Targeting the programmed death-1 pathway in lymphoid neoplasms.

Journal Article (Journal Article;Review)

Programmed death-1 (PD-1) is a co-inhibitory molecule and is seen in CD4+ and CD8+ T cells. Upon binding to its ligands, programmed death ligand-1 (PD-L1) and -2 (PD-L2), PD-1 negatively regulates interleukin 2 (IL-2) production and T cell proliferation. Activated effector T-cells, which kill cancer cells, can be affected by PD-1 signaling in some lymphoid neoplasm that express PD-L1 or PD-L2. PD-L1 expression in tumor cells can be induced by extrinsic signal (i.e. interferon gamma) or intrinsic signals, such as genetic aberrations involving 9p24.1, latent Epstein-Barr virus infection, PD-L1 3'- untranslated region disruptions, and activated Janus kinase/signal transducer and activator of transcription (JAK/STAT) pathway. Anti-PD-1 therapy improves the overall response rate to treatment in patients with lymphoid neoplasms, particularly relapsed/refractory classical Hodgkin lymphoma. Inspired by their success in treating patients with classical Hodgkin lymphoma, medical practitioners have expanded PD-1 therapy, given as a single therapy or in combination with other drugs, to patients with other types of lymphoma. In this review, current clinical trials with anti-PD-1 or anti-PD-L1 drugs are summarized. The results of numerous clinical trials will broaden our understanding of PD-1 pathway and shall expand the list of patients who will get benefit from these agents including those who suffer from lymphoid neoplasms.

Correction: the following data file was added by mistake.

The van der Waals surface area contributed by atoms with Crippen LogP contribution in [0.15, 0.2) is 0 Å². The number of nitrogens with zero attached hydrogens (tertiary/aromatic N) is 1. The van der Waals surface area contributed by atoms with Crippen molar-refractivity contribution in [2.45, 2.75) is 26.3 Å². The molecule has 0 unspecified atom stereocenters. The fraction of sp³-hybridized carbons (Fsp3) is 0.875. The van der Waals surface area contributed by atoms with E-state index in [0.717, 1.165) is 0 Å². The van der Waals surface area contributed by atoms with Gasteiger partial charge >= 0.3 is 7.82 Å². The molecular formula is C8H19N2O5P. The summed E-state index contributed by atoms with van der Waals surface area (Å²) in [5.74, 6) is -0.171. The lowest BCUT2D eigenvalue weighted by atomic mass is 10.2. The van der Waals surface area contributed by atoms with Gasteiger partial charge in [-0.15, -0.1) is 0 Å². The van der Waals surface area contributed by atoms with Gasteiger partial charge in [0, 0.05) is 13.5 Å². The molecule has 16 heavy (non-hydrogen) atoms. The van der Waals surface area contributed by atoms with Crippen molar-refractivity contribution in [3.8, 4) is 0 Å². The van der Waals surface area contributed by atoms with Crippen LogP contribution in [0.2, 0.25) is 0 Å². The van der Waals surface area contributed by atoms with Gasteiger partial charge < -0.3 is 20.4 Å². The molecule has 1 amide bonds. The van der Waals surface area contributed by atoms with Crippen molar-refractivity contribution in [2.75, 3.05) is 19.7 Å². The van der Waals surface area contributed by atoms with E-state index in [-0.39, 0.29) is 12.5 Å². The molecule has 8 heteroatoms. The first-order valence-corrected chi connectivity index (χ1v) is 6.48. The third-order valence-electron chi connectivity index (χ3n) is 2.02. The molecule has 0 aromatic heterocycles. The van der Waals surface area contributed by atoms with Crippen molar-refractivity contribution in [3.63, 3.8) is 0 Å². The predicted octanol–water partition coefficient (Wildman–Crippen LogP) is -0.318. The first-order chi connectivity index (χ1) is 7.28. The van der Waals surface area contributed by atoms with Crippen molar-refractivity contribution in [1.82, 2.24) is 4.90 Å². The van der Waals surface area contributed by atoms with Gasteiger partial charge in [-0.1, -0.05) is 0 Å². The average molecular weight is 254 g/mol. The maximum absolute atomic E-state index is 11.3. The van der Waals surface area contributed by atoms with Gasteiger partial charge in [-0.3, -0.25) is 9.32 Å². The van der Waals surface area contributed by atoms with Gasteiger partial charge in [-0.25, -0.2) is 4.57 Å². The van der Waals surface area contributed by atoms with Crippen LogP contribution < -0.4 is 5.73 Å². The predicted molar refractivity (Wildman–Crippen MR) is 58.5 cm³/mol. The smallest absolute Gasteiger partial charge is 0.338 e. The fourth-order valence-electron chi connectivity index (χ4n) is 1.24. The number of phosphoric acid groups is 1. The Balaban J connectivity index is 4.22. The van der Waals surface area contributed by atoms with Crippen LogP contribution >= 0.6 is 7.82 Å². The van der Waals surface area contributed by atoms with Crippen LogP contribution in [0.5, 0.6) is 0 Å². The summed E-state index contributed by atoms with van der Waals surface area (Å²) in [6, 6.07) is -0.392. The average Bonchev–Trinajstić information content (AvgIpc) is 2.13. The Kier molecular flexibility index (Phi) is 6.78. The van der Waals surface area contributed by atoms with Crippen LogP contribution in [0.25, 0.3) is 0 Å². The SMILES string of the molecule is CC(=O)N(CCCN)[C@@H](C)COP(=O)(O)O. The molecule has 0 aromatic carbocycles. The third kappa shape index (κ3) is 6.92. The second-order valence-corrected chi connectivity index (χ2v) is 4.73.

Full Text

Duke Authors

Cited Authors

  • Ok, CY; Young, KH

Published Date

  • March 2017

Published In

Volume / Issue

  • 54 /

Start / End Page

  • 99 - 109

PubMed ID

  • 28242522

Pubmed Central ID

  • PMC5815314

Electronic International Standard Serial Number (EISSN)

  • 1532-1967

Digital Object Identifier (DOI)

  • 10.1016/j.ctrv.2017.01.009

Language

  • eng

Conference Location

  • Netherlands